As talks between India and China are yet to see a conclusive result, the Chinese PLA has reportedly deployed its HQ-9 long-range air defense systems near the de facto border in Ladakh, raising the tensions in the region.
The Indian military is keeping a close watch on the Chinese activity. In February, both India and China had agreed to disengage their troops from the Pangong Tso eastern Ladakh, ending their 10-month-long border standoff.
Since then, the Indian Army and the PLA have been holding talks to find ways for possible disengagement from the remaining friction points along the Line of Actual Control. However, the Chinese side is reportedly reluctant to withdraw from Depsang, Hot Springs, Demchok, and Gogra Heights.
Amid all this, the deployment of the Chinese air defense system near the Ladakh border has set the alarm bells ringing in New Delhi.
India Today quoted top government officials as saying that these weapon systems and the whole disengagement process are being closely monitored by Indian intelligence agencies, which may pose a threat to Indian aircraft and helicopters operating in the region.
Ongoing research of #Lhasa's newly upgraded heliport presents evidence of previously unreported UAVs on site, imagery also spots a Mi17 helicopter in flight south of the aerodrome #China #Tibet pic.twitter.com/qa8ajF75Mo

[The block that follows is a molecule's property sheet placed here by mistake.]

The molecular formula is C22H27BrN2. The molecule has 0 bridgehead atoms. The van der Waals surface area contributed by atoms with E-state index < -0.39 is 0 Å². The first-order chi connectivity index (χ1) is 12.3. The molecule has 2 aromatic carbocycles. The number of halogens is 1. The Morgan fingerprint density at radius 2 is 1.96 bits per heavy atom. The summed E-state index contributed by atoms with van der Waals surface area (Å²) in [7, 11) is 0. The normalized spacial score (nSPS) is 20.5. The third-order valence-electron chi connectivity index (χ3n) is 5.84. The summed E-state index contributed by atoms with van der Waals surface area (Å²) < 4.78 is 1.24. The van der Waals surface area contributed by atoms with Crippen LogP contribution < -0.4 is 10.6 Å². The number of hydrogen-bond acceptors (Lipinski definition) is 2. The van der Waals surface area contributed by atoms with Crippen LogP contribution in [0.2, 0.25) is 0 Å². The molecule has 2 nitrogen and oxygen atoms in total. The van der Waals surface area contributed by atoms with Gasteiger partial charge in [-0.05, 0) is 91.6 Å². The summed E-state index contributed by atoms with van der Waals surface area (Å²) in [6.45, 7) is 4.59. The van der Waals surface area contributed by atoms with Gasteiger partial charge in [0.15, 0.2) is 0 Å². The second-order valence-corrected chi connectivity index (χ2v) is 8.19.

— d-atis☠️ (@detresfa_) April 9, 2021
“We are keeping a close watch on the air-defense systems and other assets positioned there,” an official told India Today.
The report mentions specifically the HQ-9 and the HQ-22 surface-to-air missile systems, which would be supplemented by their radar networks and support vehicles.
The HQ-9 Air Defense System
Stated to be broadly equivalent to the Russian S-300 and the American Patriot air defense systems, the HQ-9 is a Chinese long-range SAM using active radar homing missiles.
While the exact capabilities of Chinese systems aren’t widely available in the public domain, it is believed that an HQ-9 battery could consist of one Type 305B search radar, one tracking radar, one 200 kW Diesel generator truck, and eight transporter erector launchers (TELs) each with 4 missiles, totaling 32 rounds ready to fire.
This missile system can be expanded into more capable larger formation, with the addition of the following equipment: one TWS-312 command post, one site survey vehicle based on the Dongfeng EQ2050, one main power grid converter, additional transporter/ loader vehicles with each vehicle housing four missile TELs based on Tai’an TAS5380, one Type 120 low altitude search radar, one HT-233 PEAS long-range search radar.
HQ-9 systems are highly mobile, various units have completed conducting long-distance maneuver and drills, including units in southern China participate in live firing exercises in northwestern China.
Interestingly, the system can use radars similar to that employed by the HQ-22, improvising the overall air defense network and giving the field commander a broader layout of options for engaging the hostile aircraft.